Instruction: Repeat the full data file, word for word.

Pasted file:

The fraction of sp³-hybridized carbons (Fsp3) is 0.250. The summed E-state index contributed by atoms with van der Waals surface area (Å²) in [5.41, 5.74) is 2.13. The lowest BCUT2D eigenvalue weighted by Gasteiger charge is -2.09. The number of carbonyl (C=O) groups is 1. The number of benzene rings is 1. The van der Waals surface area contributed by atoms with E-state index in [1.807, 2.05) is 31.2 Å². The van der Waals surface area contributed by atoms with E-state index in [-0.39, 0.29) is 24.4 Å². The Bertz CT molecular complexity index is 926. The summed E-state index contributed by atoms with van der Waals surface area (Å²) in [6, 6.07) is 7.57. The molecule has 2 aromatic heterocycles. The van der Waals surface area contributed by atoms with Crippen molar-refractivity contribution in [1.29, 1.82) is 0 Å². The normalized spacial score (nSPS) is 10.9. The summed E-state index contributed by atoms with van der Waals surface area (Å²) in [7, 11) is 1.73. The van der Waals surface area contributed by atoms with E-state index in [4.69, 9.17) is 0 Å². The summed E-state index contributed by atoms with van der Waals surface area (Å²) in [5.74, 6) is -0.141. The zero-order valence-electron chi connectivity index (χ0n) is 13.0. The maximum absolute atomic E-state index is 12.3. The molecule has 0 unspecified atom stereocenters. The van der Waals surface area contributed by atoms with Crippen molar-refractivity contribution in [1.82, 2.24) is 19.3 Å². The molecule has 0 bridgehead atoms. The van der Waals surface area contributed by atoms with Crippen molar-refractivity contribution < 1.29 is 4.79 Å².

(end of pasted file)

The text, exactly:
The fraction of sp³-hybridized carbons (Fsp3) is 0.250. The summed E-state index contributed by atoms with van der Waals surface area (Å²) in [5.41, 5.74) is 2.13. The lowest BCUT2D eigenvalue weighted by Gasteiger charge is -2.09. The number of carbonyl (C=O) groups is 1. The number of benzene rings is 1. The van der Waals surface area contributed by atoms with E-state index in [1.807, 2.05) is 31.2 Å². The van der Waals surface area contributed by atoms with E-state index in [-0.39, 0.29) is 24.4 Å². The Bertz CT molecular complexity index is 926. The summed E-state index contributed by atoms with van der Waals surface area (Å²) in [6, 6.07) is 7.57. The molecule has 2 aromatic heterocycles. The van der Waals surface area contributed by atoms with Crippen molar-refractivity contribution in [1.29, 1.82) is 0 Å². The normalized spacial score (nSPS) is 10.9. The summed E-state index contributed by atoms with van der Waals surface area (Å²) in [7, 11) is 1.73. The van der Waals surface area contributed by atoms with E-state index in [4.69, 9.17) is 0 Å². The summed E-state index contributed by atoms with van der Waals surface area (Å²) in [5.74, 6) is -0.141. The zero-order valence-electron chi connectivity index (χ0n) is 13.0. The maximum absolute atomic E-state index is 12.3. The molecule has 0 unspecified atom stereocenters. The van der Waals surface area contributed by atoms with Crippen molar-refractivity contribution in [1.82, 2.24) is 19.3 Å². The molecule has 0 bridgehead atoms. The van der Waals surface area contributed by atoms with Crippen molar-refractivity contribution < 1.29 is 4.79 Å².